On the 31st of August his aircraft was badly damaged in combat with two Albatros D.V. fighters, but he managed to escape and land behind the Belgian lines. he continued to fight and he claimed his tenth and last confirmed kill on the 10th of October 1917, he also had five ‘probable’ kills. This placed him third on the list of Belgian Aces, behind Willy Coppens and Andre de Meulemeester. Shortly afterwards he was shot down and wounded by return fire from a German two-seater aircraft of FFA 227 over Kortrijk on the 23rd of February 1918. He spent the rest of the war as a prisoner of war in Germany. He attempted to escape on the 13th of April 1918 but was caught after ten days at liberty.

(C) Damian Grange 2020

The Ninth Victim – Excerpt 11

Valjean decided that now was the time for shock tactics, The girls that you describe are just like the girl that was beaten and raped by Pierre Dubois, but of course you know that all too well…. don’t you Pierre?’

The shock tactics worked too well, de Peysac looked like he was about to have a heart attack, he tried to get up out of his chair then collapsed back into it clutching his chest. Valjean went to the drinks cabinet and poured him a large brandy, de Peysac took a sip of the brandy then downed the remainder, to Valjean’s relief a little colour returned to his face and he seemed to stabilise.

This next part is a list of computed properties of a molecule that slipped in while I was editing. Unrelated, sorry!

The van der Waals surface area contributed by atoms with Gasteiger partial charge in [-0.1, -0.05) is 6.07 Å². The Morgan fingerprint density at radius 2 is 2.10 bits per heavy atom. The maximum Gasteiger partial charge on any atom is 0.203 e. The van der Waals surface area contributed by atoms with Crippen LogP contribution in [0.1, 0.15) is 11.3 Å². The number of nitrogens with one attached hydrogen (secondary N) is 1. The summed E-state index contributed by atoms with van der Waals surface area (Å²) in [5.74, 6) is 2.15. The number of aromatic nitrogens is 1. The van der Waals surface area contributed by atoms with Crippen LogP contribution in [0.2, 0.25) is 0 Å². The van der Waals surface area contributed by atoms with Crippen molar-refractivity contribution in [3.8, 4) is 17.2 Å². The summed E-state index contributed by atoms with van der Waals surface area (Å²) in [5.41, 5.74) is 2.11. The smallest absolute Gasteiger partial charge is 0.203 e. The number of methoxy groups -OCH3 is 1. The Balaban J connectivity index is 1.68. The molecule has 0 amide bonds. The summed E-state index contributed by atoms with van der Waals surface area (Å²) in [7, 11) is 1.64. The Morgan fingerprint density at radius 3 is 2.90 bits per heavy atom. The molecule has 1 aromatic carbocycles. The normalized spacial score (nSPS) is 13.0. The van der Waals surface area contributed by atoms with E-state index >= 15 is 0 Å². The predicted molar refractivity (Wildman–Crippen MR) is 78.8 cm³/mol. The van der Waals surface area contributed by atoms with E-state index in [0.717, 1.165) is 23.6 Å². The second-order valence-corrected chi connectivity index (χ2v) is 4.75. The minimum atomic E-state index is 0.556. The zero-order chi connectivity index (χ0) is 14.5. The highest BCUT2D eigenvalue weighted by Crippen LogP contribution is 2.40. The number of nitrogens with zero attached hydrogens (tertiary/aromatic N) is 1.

‘I do apologise, that was a little cruel, I will leave if you wish me too,’ offered Valjean. ‘Please stay!’ requested de Peysac, ‘I feel that I at least owe you an explanation.’As you wish!’ said Valjean, as he returned to his seat, and sat waiting expectantly.

‘I knew that sooner or later my sins would return to haunt me, I just wasn’t expecting it to be today. You said that you were an investigative journalist, you had obviously done your research before coming here, I would have done the same.’

‘I certainly did not intend to shock you in that way, my aim was just to catch you off guard, and for that once again I apologise,’ Stated Valjean in all sincerity.

‘Sit back, and I will relate the tale of two men, both me, both different, neither having anything in common with the other. Pierre Dubois I would like to bury and forget,’ he stated with vehemence. I identify with Marcel de Peysac, that is the real me, or are you one of these people that believes a leopard can never change its spots?’

‘I came here today with an open mind, I will listen to your story and attempt not to pre – judge you, after all you paid for the crime that you admit too!’

‘Pierre Dubois was a poorly educated adolescent, he sought to be popular and was easily led, often by people who liked to use him as the butt of their jokes. They mistreated him, but he couldn’t see it, he thought they were his friends.’